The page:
- G Suite surpassed two billion active monthly users, or individual accounts, a company spokesperson confirmed to CIO Dive.
- The productivity software suite has more than 5 million paying businesses. Customers include major enterprises Salesforce, Whirlpool, Colgate-Palmolive and Verizon.
- A "smart compose" feature that enables reply suggestions in emails and documents is expected, Javier Soltero, CEO of G Suite, told Axios. Soltero also sees an improvement in app integration as the next challenge to conquer.
G Suite and Microsoft Office 365 are the dominant players of the productivity suite market. Google was first to send its cloud-based software to the market.
Microsoft owns nearly 90% of the office suite market, or email and authoring market, as Gartner calls it. Google holds onto just over 10%, but is gaining about 1% market share annually.
G Suite's growth is "at least a little amusing that Gmail has grown from a real rock in Microsoft's shoe to a trojan horse," Eric Shashoua, CEO and founder of Kiwi for G Suite, told CIO Dive. As of October, Office 365 has 200 million active users, according to the company's Q1 2020 filing.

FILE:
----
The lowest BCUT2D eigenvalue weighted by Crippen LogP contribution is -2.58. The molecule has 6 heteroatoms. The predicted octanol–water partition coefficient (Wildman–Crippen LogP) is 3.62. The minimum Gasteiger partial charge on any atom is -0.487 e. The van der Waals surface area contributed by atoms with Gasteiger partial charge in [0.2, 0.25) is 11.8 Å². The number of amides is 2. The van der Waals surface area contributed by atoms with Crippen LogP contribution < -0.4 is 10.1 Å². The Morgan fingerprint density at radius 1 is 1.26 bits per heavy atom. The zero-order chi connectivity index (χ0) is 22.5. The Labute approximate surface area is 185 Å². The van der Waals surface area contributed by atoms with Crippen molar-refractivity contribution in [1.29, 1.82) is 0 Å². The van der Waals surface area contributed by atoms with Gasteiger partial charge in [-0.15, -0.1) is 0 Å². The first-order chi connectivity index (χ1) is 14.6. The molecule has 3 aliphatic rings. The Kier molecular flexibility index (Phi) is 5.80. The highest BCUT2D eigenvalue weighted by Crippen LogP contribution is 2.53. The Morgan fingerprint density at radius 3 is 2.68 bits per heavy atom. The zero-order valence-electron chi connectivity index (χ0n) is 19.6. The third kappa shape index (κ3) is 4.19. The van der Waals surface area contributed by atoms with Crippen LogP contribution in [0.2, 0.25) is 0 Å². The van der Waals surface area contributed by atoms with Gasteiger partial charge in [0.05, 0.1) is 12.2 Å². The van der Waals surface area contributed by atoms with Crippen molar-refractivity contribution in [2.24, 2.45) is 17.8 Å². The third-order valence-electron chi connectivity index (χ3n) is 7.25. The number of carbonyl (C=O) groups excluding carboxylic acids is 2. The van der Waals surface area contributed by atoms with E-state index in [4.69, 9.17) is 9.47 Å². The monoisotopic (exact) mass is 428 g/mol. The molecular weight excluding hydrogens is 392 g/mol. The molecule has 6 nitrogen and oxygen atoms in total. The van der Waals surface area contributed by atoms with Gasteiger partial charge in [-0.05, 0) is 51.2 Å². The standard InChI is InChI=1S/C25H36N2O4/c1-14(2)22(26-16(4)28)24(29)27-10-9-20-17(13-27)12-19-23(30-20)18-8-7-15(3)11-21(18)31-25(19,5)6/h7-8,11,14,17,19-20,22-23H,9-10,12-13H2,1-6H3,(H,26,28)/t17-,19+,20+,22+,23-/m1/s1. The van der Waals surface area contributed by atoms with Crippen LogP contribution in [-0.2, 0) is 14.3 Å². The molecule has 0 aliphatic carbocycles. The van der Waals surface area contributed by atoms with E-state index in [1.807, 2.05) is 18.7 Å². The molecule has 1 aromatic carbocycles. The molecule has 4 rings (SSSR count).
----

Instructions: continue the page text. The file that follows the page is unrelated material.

Google started with email and when it gained massive popularity, it began building out its applications. The growth of the applications, such as Docs and Hangouts, incentivized an internal push in Google to appeal to business customers. "That's when the competition with Microsoft Office really began," said Shashoua.
G Suite's apps (Hangouts and Chat) are competing against giants, namely Microsoft Teams and Slack. Google has the chance to disrupt what's been considered a two-horse race between Teams and Slack. But to be a substantial rival, "all of G Suite will have to threaten Office in large SMBs and large enterprises," according to Shashoua.
While G Suite's growth is significant, it's still facing an uphill battle against the long-established history and familiarity of Microsoft for consumer and business customers. Soltero said culture differentiates the companies, "people do a lot more self-examination here, which is great."
Google is leveraging Chrome as an "island" browser on Windows and Mac. G Suite is limited by the fact it's a website, a content-creation tool, according to Shashoua. "Not everyone is comfortable working in a browser."